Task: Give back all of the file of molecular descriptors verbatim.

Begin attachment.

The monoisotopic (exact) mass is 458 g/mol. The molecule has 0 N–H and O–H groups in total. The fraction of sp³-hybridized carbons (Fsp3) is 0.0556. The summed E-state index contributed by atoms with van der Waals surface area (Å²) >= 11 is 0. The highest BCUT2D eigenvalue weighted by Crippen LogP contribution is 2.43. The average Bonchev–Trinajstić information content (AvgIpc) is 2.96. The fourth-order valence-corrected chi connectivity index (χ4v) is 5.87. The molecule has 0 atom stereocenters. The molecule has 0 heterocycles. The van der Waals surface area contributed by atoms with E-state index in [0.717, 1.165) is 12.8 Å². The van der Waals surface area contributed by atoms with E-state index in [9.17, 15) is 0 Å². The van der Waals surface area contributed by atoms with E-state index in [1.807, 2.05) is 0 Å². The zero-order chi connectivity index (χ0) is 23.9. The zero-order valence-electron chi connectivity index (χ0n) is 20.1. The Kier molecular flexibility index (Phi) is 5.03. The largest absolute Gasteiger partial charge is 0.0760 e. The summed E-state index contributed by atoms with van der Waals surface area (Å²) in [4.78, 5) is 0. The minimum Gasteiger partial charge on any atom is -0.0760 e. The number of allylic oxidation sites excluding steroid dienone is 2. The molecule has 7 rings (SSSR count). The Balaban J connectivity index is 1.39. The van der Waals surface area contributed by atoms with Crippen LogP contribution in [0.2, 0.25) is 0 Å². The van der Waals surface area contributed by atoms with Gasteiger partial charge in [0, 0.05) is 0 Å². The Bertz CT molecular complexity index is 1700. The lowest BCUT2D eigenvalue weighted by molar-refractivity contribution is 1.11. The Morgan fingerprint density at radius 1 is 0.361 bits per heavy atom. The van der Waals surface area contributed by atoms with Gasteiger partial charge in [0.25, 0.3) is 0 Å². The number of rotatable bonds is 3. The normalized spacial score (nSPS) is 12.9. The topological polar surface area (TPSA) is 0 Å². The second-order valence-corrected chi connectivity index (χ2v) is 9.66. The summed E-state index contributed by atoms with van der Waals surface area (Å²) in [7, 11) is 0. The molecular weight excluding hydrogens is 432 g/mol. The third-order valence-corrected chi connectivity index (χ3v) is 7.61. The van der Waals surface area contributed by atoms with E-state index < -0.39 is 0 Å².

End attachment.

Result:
The monoisotopic (exact) mass is 458 g/mol. The molecule has 0 N–H and O–H groups in total. The fraction of sp³-hybridized carbons (Fsp3) is 0.0556. The summed E-state index contributed by atoms with van der Waals surface area (Å²) >= 11 is 0. The highest BCUT2D eigenvalue weighted by Crippen LogP contribution is 2.43. The average Bonchev–Trinajstić information content (AvgIpc) is 2.96. The fourth-order valence-corrected chi connectivity index (χ4v) is 5.87. The molecule has 0 atom stereocenters. The molecule has 0 heterocycles. The van der Waals surface area contributed by atoms with E-state index in [0.717, 1.165) is 12.8 Å². The van der Waals surface area contributed by atoms with E-state index in [9.17, 15) is 0 Å². The van der Waals surface area contributed by atoms with E-state index in [1.807, 2.05) is 0 Å². The zero-order chi connectivity index (χ0) is 23.9. The zero-order valence-electron chi connectivity index (χ0n) is 20.1. The Kier molecular flexibility index (Phi) is 5.03. The largest absolute Gasteiger partial charge is 0.0760 e. The summed E-state index contributed by atoms with van der Waals surface area (Å²) in [4.78, 5) is 0. The minimum Gasteiger partial charge on any atom is -0.0760 e. The number of allylic oxidation sites excluding steroid dienone is 2. The molecule has 7 rings (SSSR count). The Balaban J connectivity index is 1.39. The van der Waals surface area contributed by atoms with Crippen LogP contribution in [0.2, 0.25) is 0 Å². The van der Waals surface area contributed by atoms with Gasteiger partial charge in [0, 0.05) is 0 Å². The Bertz CT molecular complexity index is 1700. The lowest BCUT2D eigenvalue weighted by molar-refractivity contribution is 1.11. The Morgan fingerprint density at radius 1 is 0.361 bits per heavy atom. The van der Waals surface area contributed by atoms with Gasteiger partial charge in [0.25, 0.3) is 0 Å². The number of rotatable bonds is 3. The normalized spacial score (nSPS) is 12.9. The topological polar surface area (TPSA) is 0 Å². The second-order valence-corrected chi connectivity index (χ2v) is 9.66. The summed E-state index contributed by atoms with van der Waals surface area (Å²) in [7, 11) is 0. The molecular weight excluding hydrogens is 432 g/mol. The third-order valence-corrected chi connectivity index (χ3v) is 7.61. The van der Waals surface area contributed by atoms with E-state index < -0.39 is 0 Å².